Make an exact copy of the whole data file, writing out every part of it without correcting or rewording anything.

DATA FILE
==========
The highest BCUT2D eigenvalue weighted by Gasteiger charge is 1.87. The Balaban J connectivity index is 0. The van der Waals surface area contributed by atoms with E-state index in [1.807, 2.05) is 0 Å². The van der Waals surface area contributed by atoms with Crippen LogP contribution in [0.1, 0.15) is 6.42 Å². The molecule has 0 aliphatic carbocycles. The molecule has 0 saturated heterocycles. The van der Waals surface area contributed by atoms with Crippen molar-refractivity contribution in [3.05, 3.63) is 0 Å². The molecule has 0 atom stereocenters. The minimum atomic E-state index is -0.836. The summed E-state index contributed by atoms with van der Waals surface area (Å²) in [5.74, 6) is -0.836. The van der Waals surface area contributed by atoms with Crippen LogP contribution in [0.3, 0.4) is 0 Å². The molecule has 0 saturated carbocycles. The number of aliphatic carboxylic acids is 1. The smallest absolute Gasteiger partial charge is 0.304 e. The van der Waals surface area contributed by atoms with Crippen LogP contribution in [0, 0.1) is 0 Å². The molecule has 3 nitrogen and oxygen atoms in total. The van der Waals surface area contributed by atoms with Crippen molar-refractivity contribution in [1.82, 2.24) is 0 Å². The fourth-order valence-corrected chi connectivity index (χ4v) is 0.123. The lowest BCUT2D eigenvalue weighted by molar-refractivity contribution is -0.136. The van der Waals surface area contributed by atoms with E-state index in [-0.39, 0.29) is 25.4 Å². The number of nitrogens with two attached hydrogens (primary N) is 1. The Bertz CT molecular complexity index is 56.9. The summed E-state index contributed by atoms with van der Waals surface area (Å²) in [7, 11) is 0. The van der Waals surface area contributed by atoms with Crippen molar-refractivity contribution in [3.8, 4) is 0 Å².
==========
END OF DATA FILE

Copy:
The highest BCUT2D eigenvalue weighted by Gasteiger charge is 1.87. The Balaban J connectivity index is 0. The van der Waals surface area contributed by atoms with E-state index in [1.807, 2.05) is 0 Å². The van der Waals surface area contributed by atoms with Crippen LogP contribution in [0.1, 0.15) is 6.42 Å². The molecule has 0 aliphatic carbocycles. The molecule has 0 saturated heterocycles. The van der Waals surface area contributed by atoms with Crippen molar-refractivity contribution in [3.05, 3.63) is 0 Å². The molecule has 0 atom stereocenters. The minimum atomic E-state index is -0.836. The summed E-state index contributed by atoms with van der Waals surface area (Å²) in [5.74, 6) is -0.836. The van der Waals surface area contributed by atoms with Crippen LogP contribution in [0.3, 0.4) is 0 Å². The molecule has 0 saturated carbocycles. The number of aliphatic carboxylic acids is 1. The smallest absolute Gasteiger partial charge is 0.304 e. The van der Waals surface area contributed by atoms with Crippen LogP contribution in [0, 0.1) is 0 Å². The molecule has 3 nitrogen and oxygen atoms in total. The van der Waals surface area contributed by atoms with Crippen molar-refractivity contribution in [1.82, 2.24) is 0 Å². The fourth-order valence-corrected chi connectivity index (χ4v) is 0.123. The lowest BCUT2D eigenvalue weighted by molar-refractivity contribution is -0.136. The van der Waals surface area contributed by atoms with E-state index in [-0.39, 0.29) is 25.4 Å². The number of nitrogens with two attached hydrogens (primary N) is 1. The Bertz CT molecular complexity index is 56.9. The summed E-state index contributed by atoms with van der Waals surface area (Å²) in [7, 11) is 0. The van der Waals surface area contributed by atoms with Crippen molar-refractivity contribution in [3.8, 4) is 0 Å².